Member
    Join Date
    Aug 2011
    Posts
    52
    Thanks
    0
    Thanked 1 Time in 1 Post
    Congratulations
    0
    Congratulated 0 Times in 0 Posts
    Still need to test it out this summer out but did a DIY bivy and tarp similar to kifaru. Total weight is right at a pound

  6. #6
    Senior Member
    Join Date
    Jul 2011
    Location
    Fort Collins, CO
    Posts
    155
    Thanks
    2
    Thanked 4 Times in 4 Posts
    Congratulations
    0
    Congratulated 0 Times in 0 Posts
    I really like my Big Agnes UL1. It is as small as a bivy when packed and weighs ~1.9 lb. (So light I dont even care about the numbers). Im not sure how it would stand up to a bunch of snow, but im not to worried about pushing it those conditions. Im sure it would be fine even in the worst; at least for a day or two. It sure is nice to be enclosed after spending a bunch of time in bivy sacks.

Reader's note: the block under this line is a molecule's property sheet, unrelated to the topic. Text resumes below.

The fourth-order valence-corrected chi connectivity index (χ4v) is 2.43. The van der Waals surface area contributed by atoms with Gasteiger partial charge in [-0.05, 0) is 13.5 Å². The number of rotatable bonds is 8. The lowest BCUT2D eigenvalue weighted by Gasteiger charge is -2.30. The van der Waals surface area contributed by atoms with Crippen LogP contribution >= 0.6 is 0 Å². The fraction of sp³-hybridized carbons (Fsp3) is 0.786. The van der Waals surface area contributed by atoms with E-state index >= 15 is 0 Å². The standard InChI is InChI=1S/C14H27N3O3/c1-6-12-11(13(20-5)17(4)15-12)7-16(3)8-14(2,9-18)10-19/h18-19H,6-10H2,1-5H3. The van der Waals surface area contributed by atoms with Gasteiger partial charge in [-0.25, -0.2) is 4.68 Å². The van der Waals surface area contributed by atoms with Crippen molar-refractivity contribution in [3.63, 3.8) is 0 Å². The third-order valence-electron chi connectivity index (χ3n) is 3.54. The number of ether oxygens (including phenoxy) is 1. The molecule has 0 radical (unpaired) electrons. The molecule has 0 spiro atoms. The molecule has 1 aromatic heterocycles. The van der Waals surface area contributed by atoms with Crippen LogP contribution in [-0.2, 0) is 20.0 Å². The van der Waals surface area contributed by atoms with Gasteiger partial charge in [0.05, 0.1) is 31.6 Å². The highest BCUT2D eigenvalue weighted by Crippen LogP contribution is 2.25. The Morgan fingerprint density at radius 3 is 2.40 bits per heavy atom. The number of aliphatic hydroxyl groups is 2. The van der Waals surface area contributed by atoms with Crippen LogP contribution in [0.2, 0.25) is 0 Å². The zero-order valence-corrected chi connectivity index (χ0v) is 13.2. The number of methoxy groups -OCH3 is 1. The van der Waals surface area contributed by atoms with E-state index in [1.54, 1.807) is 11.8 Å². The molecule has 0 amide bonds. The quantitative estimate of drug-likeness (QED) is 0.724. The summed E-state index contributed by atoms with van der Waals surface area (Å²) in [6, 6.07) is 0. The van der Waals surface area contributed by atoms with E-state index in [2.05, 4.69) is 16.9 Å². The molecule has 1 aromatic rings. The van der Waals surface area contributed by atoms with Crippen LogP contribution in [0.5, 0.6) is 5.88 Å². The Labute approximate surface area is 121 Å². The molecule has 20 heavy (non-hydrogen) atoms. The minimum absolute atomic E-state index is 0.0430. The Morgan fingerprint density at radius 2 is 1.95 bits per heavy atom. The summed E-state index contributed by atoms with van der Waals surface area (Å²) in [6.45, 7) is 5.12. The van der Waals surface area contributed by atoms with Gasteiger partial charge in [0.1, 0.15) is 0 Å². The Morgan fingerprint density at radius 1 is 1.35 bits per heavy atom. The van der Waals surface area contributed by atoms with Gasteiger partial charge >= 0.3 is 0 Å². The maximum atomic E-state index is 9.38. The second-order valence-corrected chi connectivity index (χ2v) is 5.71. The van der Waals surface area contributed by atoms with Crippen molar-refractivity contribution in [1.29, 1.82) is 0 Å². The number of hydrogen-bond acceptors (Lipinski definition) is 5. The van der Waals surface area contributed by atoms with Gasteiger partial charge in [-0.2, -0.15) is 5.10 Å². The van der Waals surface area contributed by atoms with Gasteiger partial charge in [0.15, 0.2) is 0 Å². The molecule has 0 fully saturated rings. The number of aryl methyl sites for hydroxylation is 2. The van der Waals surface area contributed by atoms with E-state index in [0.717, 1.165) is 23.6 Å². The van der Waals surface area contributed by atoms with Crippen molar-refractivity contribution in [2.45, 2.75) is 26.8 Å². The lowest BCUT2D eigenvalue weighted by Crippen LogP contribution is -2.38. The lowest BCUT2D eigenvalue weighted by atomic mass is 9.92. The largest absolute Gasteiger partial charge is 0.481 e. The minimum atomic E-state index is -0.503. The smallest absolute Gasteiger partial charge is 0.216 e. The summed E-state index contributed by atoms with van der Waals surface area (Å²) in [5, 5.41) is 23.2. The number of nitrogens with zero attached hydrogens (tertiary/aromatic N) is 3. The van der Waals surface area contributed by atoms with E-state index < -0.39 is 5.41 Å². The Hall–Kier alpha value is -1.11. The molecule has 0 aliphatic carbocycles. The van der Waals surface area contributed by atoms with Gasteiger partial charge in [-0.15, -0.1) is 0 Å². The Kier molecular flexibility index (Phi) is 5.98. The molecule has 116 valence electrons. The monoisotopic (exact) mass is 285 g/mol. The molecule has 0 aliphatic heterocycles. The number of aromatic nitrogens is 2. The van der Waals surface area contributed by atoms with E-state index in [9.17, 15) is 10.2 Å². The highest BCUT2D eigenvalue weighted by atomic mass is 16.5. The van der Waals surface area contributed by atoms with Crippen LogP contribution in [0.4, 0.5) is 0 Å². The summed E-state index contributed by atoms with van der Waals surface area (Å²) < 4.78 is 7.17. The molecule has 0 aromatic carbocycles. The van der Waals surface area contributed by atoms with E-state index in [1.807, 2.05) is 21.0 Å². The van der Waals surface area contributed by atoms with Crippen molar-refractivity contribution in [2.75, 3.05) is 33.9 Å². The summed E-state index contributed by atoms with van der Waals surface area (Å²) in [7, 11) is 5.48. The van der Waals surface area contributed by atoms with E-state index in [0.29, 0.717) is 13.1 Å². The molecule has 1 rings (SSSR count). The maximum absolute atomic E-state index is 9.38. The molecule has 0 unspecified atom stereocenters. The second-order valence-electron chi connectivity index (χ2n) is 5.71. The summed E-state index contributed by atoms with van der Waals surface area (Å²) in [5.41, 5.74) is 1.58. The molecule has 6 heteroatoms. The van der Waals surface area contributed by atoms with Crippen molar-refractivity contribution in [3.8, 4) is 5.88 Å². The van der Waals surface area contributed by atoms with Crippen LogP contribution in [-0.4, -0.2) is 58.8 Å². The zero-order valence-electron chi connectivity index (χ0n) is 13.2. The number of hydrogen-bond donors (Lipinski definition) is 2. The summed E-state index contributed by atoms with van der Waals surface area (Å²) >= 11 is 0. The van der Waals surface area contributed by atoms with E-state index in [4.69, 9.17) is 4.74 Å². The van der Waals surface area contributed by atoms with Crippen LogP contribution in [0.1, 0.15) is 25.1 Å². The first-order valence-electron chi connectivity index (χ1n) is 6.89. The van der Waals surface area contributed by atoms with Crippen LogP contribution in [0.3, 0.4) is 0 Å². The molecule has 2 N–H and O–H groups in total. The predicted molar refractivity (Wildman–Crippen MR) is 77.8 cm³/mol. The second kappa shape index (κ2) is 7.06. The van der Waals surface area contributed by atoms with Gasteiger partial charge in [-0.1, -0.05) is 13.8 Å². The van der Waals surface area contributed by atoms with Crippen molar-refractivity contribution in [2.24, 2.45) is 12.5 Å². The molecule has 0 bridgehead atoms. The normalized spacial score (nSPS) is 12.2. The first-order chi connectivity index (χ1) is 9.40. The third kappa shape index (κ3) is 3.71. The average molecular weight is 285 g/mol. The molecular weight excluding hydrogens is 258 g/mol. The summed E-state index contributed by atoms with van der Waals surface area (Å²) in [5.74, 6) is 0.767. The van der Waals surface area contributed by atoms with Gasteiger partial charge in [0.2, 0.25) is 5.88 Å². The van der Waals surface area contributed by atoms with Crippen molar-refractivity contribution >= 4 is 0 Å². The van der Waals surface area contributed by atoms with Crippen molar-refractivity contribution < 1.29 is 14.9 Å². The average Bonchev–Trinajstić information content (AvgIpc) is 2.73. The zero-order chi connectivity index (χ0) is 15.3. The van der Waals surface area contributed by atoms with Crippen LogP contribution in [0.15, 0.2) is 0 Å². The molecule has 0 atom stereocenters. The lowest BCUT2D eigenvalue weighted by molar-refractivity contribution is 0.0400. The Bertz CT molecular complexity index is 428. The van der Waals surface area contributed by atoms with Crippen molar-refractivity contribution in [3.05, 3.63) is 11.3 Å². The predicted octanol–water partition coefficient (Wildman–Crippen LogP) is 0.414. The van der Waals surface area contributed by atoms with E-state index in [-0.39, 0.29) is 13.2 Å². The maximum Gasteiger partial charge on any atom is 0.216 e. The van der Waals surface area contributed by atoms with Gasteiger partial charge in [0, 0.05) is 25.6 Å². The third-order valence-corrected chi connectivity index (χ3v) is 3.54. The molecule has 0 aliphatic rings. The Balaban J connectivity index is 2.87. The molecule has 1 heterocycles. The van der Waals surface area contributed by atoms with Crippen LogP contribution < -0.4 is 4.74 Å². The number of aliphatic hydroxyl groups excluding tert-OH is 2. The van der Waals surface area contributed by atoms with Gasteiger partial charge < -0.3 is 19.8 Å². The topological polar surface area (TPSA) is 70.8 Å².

7. #7
    Senior Member
    Join Date
    Feb 2011
    Location
    North Dakota
    Posts
    561
    Thanks
    5
    Thanked 58 Times in 42 Posts
    Congratulations
    0
    Congratulated 0 Times in 0 Posts
    I have thought about this too and while I don't have any experience with any of this stuff, I think that when I buy something, it will be something from big agnes like 8750 said. Seems hard to beat a one or two man tent when it weighs less than 3 pounds. Sounds like the 1 man tents are tiny and a 2 man is about right for one person. When compared to a tarp/bivy sack, a small 2 man tent can't be more than a pound heavier which I think would be well worth it to be completely out of the rain.

  8. #8
    Senior Member
    Join Date
    Apr 2011
    Location
    Montana
    Posts
    2,175
    Thanks
    56
    Thanked 315 Times in 240 Posts
    Congratulations
    3
    Congratulated 3 Times in 1 Post
    Quote Originally Posted by NDHunter View Post
    I have thought about this too and while I don't have any experience with any of this stuff, I think that when I buy something, it will be something from big agnes like 8750 said. Seems hard to beat a one or two man tent when it weighs less than 3 pounds. Sounds like the 1 man tents are tiny and a 2 man is about right for one person. When compared to a tarp/bivy sack, a small 2 man tent can't be more than a pound heavier which I think would be well worth it to be completely out of the rain.